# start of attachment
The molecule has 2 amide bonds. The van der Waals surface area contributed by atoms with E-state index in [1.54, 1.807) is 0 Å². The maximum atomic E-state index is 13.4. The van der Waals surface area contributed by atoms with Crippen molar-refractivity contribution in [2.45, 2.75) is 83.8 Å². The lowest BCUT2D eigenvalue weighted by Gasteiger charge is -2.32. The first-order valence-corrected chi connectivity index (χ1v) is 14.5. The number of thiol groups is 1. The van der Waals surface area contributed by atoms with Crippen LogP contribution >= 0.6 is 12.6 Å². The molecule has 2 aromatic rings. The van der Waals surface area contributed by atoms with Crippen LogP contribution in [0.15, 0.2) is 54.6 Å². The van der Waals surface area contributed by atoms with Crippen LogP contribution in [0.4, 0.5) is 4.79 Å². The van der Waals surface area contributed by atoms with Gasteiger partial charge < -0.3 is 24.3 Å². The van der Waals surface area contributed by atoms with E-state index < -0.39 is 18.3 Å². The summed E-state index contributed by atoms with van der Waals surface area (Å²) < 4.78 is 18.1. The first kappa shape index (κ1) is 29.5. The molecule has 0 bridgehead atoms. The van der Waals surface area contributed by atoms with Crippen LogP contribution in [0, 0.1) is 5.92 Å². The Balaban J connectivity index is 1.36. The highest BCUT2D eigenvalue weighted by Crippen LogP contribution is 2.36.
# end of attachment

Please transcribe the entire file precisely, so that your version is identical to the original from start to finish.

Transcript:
The molecule has 2 amide bonds. The van der Waals surface area contributed by atoms with E-state index in [1.54, 1.807) is 0 Å². The maximum atomic E-state index is 13.4. The van der Waals surface area contributed by atoms with Crippen molar-refractivity contribution in [2.45, 2.75) is 83.8 Å². The lowest BCUT2D eigenvalue weighted by Gasteiger charge is -2.32. The first-order valence-corrected chi connectivity index (χ1v) is 14.5. The number of thiol groups is 1. The van der Waals surface area contributed by atoms with Crippen LogP contribution >= 0.6 is 12.6 Å². The molecule has 2 aromatic rings. The van der Waals surface area contributed by atoms with Crippen LogP contribution in [0.15, 0.2) is 54.6 Å². The van der Waals surface area contributed by atoms with Crippen LogP contribution in [0.4, 0.5) is 4.79 Å². The van der Waals surface area contributed by atoms with Gasteiger partial charge < -0.3 is 24.3 Å². The van der Waals surface area contributed by atoms with E-state index < -0.39 is 18.3 Å². The summed E-state index contributed by atoms with van der Waals surface area (Å²) < 4.78 is 18.1. The first kappa shape index (κ1) is 29.5. The molecule has 0 bridgehead atoms. The van der Waals surface area contributed by atoms with Crippen LogP contribution in [0, 0.1) is 5.92 Å². The Balaban J connectivity index is 1.36. The highest BCUT2D eigenvalue weighted by Crippen LogP contribution is 2.36.